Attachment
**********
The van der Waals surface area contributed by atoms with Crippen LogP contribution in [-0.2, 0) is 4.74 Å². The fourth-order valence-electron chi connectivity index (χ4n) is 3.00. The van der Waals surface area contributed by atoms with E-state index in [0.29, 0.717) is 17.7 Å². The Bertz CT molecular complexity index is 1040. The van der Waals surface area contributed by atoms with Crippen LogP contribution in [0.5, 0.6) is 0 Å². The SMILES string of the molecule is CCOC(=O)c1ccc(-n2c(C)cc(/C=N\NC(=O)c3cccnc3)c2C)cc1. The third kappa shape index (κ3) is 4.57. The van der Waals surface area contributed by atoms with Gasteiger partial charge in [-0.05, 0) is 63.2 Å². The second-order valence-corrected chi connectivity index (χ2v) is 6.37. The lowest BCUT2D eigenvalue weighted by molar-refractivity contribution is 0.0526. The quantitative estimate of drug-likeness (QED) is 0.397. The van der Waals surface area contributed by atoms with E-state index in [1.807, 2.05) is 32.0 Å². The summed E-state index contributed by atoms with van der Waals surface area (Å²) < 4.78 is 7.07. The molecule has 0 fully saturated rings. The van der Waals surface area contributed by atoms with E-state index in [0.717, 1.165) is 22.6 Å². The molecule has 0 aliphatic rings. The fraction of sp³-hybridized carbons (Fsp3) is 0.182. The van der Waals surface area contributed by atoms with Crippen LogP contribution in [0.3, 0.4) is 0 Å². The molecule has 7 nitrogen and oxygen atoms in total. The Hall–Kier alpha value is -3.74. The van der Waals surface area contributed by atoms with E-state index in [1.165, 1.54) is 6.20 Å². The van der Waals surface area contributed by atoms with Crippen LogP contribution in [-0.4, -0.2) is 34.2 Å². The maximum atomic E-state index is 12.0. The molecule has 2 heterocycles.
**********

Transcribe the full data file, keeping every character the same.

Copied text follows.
The van der Waals surface area contributed by atoms with Crippen LogP contribution in [-0.2, 0) is 4.74 Å². The fourth-order valence-electron chi connectivity index (χ4n) is 3.00. The van der Waals surface area contributed by atoms with E-state index in [0.29, 0.717) is 17.7 Å². The Bertz CT molecular complexity index is 1040. The van der Waals surface area contributed by atoms with Crippen LogP contribution in [0.5, 0.6) is 0 Å². The SMILES string of the molecule is CCOC(=O)c1ccc(-n2c(C)cc(/C=N\NC(=O)c3cccnc3)c2C)cc1. The third kappa shape index (κ3) is 4.57. The van der Waals surface area contributed by atoms with Gasteiger partial charge in [-0.05, 0) is 63.2 Å². The second-order valence-corrected chi connectivity index (χ2v) is 6.37. The lowest BCUT2D eigenvalue weighted by molar-refractivity contribution is 0.0526. The quantitative estimate of drug-likeness (QED) is 0.397. The van der Waals surface area contributed by atoms with E-state index in [1.807, 2.05) is 32.0 Å². The summed E-state index contributed by atoms with van der Waals surface area (Å²) < 4.78 is 7.07. The molecule has 0 fully saturated rings. The van der Waals surface area contributed by atoms with E-state index in [0.717, 1.165) is 22.6 Å². The molecule has 0 aliphatic rings. The fraction of sp³-hybridized carbons (Fsp3) is 0.182. The van der Waals surface area contributed by atoms with Crippen LogP contribution in [0.3, 0.4) is 0 Å². The molecule has 7 nitrogen and oxygen atoms in total. The Hall–Kier alpha value is -3.74. The van der Waals surface area contributed by atoms with E-state index in [1.165, 1.54) is 6.20 Å². The van der Waals surface area contributed by atoms with Crippen LogP contribution in [-0.4, -0.2) is 34.2 Å². The maximum atomic E-state index is 12.0. The molecule has 2 heterocycles.